Branciforte Creek Cahill Dam Removal Design and Monitoring
cbec was hired to design the removal of Cahill Dam, located on Branciforte Creek, a tributary to the San Lorenzo River.
The overarching objective of the project was to remove a relic dam such that natural hydrologic, geomorphic and biologic processes could function as they did prior to dam construction, while limiting any unnecessary impacts to the surrounding environment. The 8 foot tall concrete arch dam was no longer used for its original purpose; however it continued to present an impediment to the upstream migration of anadromous salmonids, as well as altering the geomorphic process of sediment transport, impounding both fine and coarse sediment.
The design called for removing nearly all of the existing dam structure to improve fish passage in order to provide spawning adults and rearing juveniles access to additional high quality habitat located upstream, and included a large wood in-stream habitat structure to create a scour pool and provide cover. Upon the completion of construction, all impounded sediment was left in the channel and re-contoured as needed to create a pilot channel. Prior to construction, we estimated that natural creek flows would entrain and transport a majority of the impounded sediment wedge to downstream reaches and ultimately the ocean, and post-project monitoring confirmed this expectation was correct, with nearly all of the impounded sediment transported in just two relatively low flow years.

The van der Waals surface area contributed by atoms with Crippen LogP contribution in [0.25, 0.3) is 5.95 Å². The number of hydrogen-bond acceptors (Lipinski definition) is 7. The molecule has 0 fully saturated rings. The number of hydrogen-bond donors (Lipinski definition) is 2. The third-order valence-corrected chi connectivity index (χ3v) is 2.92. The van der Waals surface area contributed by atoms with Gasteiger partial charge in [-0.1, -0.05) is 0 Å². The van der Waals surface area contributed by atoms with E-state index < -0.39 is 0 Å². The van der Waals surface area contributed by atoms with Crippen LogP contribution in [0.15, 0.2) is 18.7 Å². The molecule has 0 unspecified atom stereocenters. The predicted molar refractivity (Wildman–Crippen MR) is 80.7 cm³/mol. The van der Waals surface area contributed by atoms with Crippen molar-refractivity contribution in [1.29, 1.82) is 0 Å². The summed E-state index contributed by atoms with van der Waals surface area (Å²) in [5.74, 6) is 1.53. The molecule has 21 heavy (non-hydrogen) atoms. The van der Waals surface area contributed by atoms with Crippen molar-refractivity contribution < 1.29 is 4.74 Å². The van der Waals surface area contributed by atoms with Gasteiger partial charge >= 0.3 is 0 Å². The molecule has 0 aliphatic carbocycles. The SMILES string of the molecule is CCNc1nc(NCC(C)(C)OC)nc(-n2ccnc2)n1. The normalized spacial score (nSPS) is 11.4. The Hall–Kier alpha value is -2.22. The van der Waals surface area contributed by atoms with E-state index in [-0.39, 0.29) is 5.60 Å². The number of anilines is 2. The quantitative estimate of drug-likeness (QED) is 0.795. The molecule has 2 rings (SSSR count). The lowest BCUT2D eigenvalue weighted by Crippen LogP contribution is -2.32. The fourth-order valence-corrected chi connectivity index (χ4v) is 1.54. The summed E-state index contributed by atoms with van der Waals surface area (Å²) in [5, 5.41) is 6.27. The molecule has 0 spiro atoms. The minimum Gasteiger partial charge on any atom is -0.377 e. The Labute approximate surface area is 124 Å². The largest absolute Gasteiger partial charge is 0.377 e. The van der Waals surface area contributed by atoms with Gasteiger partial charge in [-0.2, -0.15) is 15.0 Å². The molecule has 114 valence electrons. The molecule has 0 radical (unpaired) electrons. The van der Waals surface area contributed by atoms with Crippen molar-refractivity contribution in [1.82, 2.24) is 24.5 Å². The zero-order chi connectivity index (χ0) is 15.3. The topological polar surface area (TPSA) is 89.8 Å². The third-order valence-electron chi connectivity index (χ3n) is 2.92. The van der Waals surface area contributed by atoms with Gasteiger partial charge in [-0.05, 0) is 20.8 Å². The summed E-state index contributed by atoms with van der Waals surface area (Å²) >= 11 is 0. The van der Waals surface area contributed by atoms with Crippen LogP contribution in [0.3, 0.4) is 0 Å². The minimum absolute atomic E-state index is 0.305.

Project tasks completed by cbec included: (1) pre-project field surveys to measure topography, impounded sediment volume and substrate texture; (2) development of a preliminary design assessment; (3) hydraulic modeling to determine hydraulic effects of removing the dam; (4) development of 60%, 90%, and 100% level construction drawings/specifications, cost estimates and a basis of design report; (5) construction observation; (6) as-built topographic surveys and a repeat post-construction survey one year after project completion to assess site evolution and geomorphic change; and (7) post-project monitoring. Topographic surveys included use of a robotic total station to collect cross sections, longitudinal profile of the channel thalweg, and dimensions of existing infrastructure. Survey control was established with an RTK GPS.